How to Choose the Right Compost for You (5 Important Properties to Consider)

Compost is a natural supplement commonly added to boost the vitality of plants. It is produced with different ingredients such as wood chips, coffee grounds, and food waste using a variety of methods such as worms (vermicomposting), anaerobic and aerobic processes to break down materials. If the composting process is incomplete or done incorrectly, the compost will contain harmful weed seeds and pathogens. Given that not all compost is created equal, it is important that we examine and educate ourselves on the key properties of compost in order to select the mixture that is most suitable for our planting needs. Soil Social conducts rigorous scientific testing on the following 5 important properties of compost to ensure an optimal outcome.

Our compost

1. Biodiversity level

According to Dr. Elaine Ingham who pioneered the Soil Food Web Approach, good compost needs to have a bustling ecosystem of microorganisms such as bacteria and fungi, as well as small critters such as arthropods. These organisms are critical in breaking down organic matter and converting it to available forms that plants can absorb. Thus, a compost should not be dead but instead, be rich with life that is visible to the naked eye and when viewed under the microscope. If you happen to see some of these organisms such as woodlice and millipedes, do not be afraid as they are a good indicator of a biodiverse and nutrient-rich compost.

2. Electrical Conductivity (from good salts)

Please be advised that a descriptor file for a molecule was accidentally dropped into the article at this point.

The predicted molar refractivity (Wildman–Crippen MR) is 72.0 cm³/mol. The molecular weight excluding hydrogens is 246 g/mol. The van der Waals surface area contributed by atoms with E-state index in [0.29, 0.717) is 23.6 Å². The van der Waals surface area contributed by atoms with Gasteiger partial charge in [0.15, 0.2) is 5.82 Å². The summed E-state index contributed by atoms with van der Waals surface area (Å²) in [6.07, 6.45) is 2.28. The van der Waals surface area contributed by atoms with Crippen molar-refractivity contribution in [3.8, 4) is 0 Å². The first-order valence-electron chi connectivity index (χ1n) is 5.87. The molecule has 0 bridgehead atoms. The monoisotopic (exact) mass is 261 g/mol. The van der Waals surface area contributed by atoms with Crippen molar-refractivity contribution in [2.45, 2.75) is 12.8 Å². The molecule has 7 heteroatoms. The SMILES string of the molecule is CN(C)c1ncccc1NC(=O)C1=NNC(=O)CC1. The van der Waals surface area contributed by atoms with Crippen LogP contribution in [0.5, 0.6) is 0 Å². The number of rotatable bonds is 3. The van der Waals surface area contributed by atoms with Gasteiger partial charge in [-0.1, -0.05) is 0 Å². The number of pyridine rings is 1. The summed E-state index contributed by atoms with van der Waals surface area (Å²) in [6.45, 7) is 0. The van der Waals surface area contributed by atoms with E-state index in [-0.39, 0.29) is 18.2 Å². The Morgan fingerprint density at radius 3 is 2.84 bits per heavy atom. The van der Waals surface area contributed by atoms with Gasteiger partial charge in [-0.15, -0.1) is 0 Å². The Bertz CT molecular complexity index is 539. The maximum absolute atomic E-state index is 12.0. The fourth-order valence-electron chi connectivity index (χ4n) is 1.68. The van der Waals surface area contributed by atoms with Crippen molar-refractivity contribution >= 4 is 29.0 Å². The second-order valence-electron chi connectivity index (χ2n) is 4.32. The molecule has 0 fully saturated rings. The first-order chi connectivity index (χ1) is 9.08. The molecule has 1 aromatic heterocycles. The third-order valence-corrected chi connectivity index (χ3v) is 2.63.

This test is performed to assess the level of ions that is present in the compost. Usually, a high value represents good levels of positive ions like calcium, magnesium and potassium. These ions are essential for plant growth and reproduction. However, there is a caveat when conducting this test: a high value may be indicative of high sodium levels (which is a cause for concern). High sodium impairs the plant’s ability to uptake water and eventually wilt. Further lab tests will have to be performed to investigate the identities of these ions.

Testing the electrical conductivity level of our compost sample

3. Fungal-Bacterial Ratio

The soil in different environments often possesses different fungal biomass to bacterial biomass ratios. The fungal-bacterial ratio is a good indicator of what types of plants should be planted in that soil. As fungi release ammonium when feeding, this results in ammonium-rich soil which wood plants prefer. Conversely, bacteria expel nitrates when feeding, producing nitrate-rich soil in which leafy vegetables thrive.

Leafy vegetable plants thrive in bacterial-dominated soil (1-to-2 ratio). Most plants that we deal with, like herbs and fruiting plants, favour a 1-to-1 ratio of both fungi and bacteria.

4. Nitrate Level

Nitrate is one form of nitrogen that is readily absorbed by plants, aside from ammonium. As mentioned above, nitrates are abundant in bacteria-rich compost and are beneficial for leafy plants. Being a nitrogen source, nitrates are crucial in every stage of a plant’s development as it is a component of DNA and enzymes. Generally, fruiting plants love a moderate amount of nitrates but when in excess, results in the plant producing many leaves but no fruits.

5. pH Level

Most plants generally favour a somewhat neutral pH level of soil (6.0 - 7.5). The pH levels of soil also inform us of whether the soil is fungi or bacteria-rich, allowing us to calculate its fungal-bacterial ratio. Fungi are able to grow in a wide range of pH levels as they are usually unaffected by pH levels. On the contrary, bacteria thrive in slightly alkaline soil (about pH 8.0), indicated by their high diversity and abundance at that pH level.

Testing the pH level of our compost sample


By conducting these tests and analyses, we are able to take a calculated science-based approach toward compost making, thereby allowing us to create compost solutions that meet the varying needs of our customers.

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